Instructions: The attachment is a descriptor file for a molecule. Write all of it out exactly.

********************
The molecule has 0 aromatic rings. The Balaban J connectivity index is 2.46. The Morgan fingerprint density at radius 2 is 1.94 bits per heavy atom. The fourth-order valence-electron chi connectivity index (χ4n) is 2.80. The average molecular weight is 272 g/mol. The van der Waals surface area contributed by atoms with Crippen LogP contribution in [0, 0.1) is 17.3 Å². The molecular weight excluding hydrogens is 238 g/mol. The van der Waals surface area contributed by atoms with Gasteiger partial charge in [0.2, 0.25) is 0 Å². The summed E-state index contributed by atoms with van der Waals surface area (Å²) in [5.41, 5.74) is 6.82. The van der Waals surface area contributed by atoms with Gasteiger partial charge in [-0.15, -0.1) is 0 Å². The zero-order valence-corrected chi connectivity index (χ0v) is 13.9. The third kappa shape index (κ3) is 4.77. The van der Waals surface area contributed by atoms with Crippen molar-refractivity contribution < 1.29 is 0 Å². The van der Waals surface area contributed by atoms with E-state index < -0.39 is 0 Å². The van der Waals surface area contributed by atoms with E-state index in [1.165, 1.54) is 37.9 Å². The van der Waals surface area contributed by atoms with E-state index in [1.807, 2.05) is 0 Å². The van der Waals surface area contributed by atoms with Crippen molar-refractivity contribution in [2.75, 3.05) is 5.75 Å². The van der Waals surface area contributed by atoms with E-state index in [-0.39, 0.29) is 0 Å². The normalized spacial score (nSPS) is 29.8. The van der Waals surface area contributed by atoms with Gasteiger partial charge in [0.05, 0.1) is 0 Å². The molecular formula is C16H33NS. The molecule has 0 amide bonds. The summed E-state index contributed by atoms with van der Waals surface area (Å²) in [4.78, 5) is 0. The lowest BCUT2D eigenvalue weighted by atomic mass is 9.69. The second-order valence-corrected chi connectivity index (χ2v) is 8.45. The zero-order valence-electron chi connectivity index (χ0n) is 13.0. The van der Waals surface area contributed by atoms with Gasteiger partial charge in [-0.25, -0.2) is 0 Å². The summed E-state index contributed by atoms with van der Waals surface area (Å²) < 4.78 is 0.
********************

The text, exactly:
The molecule has 0 aromatic rings. The Balaban J connectivity index is 2.46. The Morgan fingerprint density at radius 2 is 1.94 bits per heavy atom. The fourth-order valence-electron chi connectivity index (χ4n) is 2.80. The average molecular weight is 272 g/mol. The van der Waals surface area contributed by atoms with Crippen LogP contribution in [0, 0.1) is 17.3 Å². The molecular weight excluding hydrogens is 238 g/mol. The van der Waals surface area contributed by atoms with Gasteiger partial charge in [0.2, 0.25) is 0 Å². The summed E-state index contributed by atoms with van der Waals surface area (Å²) in [5.41, 5.74) is 6.82. The van der Waals surface area contributed by atoms with Gasteiger partial charge in [-0.15, -0.1) is 0 Å². The zero-order valence-corrected chi connectivity index (χ0v) is 13.9. The third kappa shape index (κ3) is 4.77. The van der Waals surface area contributed by atoms with Crippen molar-refractivity contribution < 1.29 is 0 Å². The van der Waals surface area contributed by atoms with E-state index < -0.39 is 0 Å². The van der Waals surface area contributed by atoms with E-state index in [1.165, 1.54) is 37.9 Å². The van der Waals surface area contributed by atoms with E-state index in [1.807, 2.05) is 0 Å². The van der Waals surface area contributed by atoms with Crippen molar-refractivity contribution in [2.75, 3.05) is 5.75 Å². The van der Waals surface area contributed by atoms with E-state index in [-0.39, 0.29) is 0 Å². The normalized spacial score (nSPS) is 29.8. The van der Waals surface area contributed by atoms with Gasteiger partial charge in [0.05, 0.1) is 0 Å². The molecular formula is C16H33NS. The molecule has 0 amide bonds. The summed E-state index contributed by atoms with van der Waals surface area (Å²) in [4.78, 5) is 0. The lowest BCUT2D eigenvalue weighted by atomic mass is 9.69. The second-order valence-corrected chi connectivity index (χ2v) is 8.45. The zero-order valence-electron chi connectivity index (χ0n) is 13.0. The van der Waals surface area contributed by atoms with Gasteiger partial charge in [-0.25, -0.2) is 0 Å². The summed E-state index contributed by atoms with van der Waals surface area (Å²) < 4.78 is 0.